One technique of solving industrial, commercial, or institutional problems that I am familiar with is the application of the “Six Sigma”/”Kaisen” theory of looking at one scenario. You draw on all your human resources to implement the most lean, streamlined, efficient way to deliver your product.

You the work out any bugs, and, when you are satisfied you have problem solved, you simply duplicate the new structure as many times as you need to. In this case, you take one VA Medical Center and work your magic on just that unit. Once you have it running correctly and efficiently, you simply go Medical Center by Medical Center and duplicate the first restructuring in each of the remaining Medical Centers.

I want to include one excerpt from:
Eric Whitney, Montana Public Radio and Michael Tomsic, WFAE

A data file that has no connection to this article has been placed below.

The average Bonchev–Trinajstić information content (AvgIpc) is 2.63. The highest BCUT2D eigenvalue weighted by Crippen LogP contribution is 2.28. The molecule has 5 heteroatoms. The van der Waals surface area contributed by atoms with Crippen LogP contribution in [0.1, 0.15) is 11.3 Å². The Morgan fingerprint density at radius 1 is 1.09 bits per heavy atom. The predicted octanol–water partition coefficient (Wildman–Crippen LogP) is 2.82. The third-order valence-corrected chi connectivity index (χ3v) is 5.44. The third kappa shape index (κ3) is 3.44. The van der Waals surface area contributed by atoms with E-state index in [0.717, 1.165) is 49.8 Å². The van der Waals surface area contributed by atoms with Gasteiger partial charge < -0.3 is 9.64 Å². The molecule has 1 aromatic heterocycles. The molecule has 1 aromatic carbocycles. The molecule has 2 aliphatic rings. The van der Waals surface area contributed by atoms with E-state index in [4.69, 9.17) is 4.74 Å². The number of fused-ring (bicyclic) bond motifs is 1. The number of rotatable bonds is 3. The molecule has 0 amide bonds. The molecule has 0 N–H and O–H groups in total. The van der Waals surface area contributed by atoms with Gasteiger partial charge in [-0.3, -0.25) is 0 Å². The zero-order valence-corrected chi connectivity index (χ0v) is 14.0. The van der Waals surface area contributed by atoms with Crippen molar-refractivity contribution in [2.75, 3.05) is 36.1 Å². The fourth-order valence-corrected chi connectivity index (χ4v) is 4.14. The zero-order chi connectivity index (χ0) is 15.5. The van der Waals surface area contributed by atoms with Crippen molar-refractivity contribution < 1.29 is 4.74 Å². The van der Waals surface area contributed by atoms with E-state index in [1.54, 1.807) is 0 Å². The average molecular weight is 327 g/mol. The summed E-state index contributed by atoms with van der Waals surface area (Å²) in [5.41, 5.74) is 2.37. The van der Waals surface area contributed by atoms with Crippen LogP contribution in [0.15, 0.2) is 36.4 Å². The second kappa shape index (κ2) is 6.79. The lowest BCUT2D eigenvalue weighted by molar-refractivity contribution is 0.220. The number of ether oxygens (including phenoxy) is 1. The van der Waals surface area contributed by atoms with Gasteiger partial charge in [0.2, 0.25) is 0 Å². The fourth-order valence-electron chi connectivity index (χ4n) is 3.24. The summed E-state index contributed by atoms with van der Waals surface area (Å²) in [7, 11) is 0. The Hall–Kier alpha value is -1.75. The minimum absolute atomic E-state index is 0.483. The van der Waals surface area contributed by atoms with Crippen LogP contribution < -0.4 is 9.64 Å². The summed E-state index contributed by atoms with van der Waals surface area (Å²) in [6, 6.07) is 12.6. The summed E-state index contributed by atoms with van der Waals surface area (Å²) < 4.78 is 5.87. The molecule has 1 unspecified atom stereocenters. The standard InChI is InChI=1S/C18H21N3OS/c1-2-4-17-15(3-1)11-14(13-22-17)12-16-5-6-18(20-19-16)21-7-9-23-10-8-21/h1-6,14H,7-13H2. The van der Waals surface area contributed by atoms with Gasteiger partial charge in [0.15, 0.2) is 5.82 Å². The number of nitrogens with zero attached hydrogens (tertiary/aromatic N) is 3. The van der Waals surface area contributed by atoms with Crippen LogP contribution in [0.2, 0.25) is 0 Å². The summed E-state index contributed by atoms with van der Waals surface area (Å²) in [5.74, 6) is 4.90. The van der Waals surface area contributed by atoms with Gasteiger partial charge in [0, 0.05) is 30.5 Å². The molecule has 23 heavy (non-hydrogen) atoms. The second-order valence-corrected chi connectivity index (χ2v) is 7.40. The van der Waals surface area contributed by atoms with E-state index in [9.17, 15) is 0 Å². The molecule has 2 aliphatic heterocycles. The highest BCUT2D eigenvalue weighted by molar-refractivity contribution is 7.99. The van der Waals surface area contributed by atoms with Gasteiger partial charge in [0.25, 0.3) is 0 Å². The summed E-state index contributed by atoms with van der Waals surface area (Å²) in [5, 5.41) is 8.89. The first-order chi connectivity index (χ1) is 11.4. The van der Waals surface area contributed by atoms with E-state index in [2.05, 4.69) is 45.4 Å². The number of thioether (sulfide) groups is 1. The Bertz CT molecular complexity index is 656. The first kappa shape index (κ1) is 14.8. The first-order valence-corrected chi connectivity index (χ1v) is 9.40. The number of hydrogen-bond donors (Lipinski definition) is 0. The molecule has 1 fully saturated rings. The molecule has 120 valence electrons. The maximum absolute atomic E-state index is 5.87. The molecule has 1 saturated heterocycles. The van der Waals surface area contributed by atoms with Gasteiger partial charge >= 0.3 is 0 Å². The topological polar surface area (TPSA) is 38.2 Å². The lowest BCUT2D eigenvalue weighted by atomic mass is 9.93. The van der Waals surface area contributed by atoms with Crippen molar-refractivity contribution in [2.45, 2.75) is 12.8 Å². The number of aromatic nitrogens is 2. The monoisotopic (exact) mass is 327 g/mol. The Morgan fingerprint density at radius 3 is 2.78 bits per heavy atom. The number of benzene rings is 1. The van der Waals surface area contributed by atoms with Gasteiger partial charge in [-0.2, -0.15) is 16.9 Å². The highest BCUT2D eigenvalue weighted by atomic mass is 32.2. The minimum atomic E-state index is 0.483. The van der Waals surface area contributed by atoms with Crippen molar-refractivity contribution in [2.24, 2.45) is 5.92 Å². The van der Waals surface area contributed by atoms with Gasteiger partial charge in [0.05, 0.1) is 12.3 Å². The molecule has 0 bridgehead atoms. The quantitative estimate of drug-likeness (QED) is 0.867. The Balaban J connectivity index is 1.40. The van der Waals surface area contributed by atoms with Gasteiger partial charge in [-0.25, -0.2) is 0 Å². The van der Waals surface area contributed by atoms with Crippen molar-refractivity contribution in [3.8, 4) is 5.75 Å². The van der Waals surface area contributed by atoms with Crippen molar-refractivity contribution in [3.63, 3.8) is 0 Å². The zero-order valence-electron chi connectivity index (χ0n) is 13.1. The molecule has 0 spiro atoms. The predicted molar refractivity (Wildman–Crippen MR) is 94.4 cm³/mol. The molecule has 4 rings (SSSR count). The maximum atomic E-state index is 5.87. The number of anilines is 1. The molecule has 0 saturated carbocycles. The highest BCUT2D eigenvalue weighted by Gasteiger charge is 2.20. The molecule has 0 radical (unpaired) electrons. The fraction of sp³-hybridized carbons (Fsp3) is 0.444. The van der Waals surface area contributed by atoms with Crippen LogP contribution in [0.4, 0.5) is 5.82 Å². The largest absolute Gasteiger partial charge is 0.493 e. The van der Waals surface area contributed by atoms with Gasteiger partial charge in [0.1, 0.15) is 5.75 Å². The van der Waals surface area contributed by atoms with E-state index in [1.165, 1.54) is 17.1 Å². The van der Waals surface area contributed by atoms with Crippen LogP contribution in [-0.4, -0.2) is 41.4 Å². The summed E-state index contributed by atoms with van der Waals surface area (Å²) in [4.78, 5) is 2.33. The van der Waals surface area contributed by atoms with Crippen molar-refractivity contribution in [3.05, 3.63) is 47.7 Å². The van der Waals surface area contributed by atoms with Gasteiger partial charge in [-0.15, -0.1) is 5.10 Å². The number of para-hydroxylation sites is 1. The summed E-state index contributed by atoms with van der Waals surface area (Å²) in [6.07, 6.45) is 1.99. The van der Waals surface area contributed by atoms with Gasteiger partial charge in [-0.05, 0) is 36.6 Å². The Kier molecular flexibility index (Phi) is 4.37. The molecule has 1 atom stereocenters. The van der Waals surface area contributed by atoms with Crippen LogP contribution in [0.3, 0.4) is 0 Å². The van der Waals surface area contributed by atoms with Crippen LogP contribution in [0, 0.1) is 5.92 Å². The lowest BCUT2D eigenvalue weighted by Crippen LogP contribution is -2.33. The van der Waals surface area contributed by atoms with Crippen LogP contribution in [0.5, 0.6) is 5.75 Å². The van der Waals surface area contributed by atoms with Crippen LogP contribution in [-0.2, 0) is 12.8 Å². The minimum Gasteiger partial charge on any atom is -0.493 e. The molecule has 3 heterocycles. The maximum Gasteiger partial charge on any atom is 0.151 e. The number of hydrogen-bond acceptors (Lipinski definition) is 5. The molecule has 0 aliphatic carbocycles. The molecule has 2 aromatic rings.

“Despite $10B 'Fix,' Veterans Are Waiting Even Longer To See Doctors” [2]
Congress and the VA came up with a fix: Veterans Choice, a $10 billion program that was supposed to give veterans a card that would let them see a non-VA doctor if they were more than 40 miles away from a VA facility or they were going to have to wait longer than 30 days for a VA provider to see them.

This winter, when Montana Sen. Jon Tester sent his staff to meet with veterans across the state, Bobby Wilson showed up at a session in Superior. Wilson, a Navy vet who served in Vietnam, is trying to get his hearing aids fixed.
But he says he's mired in bureaucracy. "The VA can't do it in seven months, eight months? Something's wrong," he says. "Three hours on the phone," trying to make an appointment. "Not waiting," he says, "talking for three hours trying to get this thing set up for my new hearing aids”.

........Meanwhile, though, Veterans continue to wait. "If I knew half of what I knew now back then when I was just a kid, I would've never went in the military," says Bobby Wilson. "I see how they treat their veterans when they come home."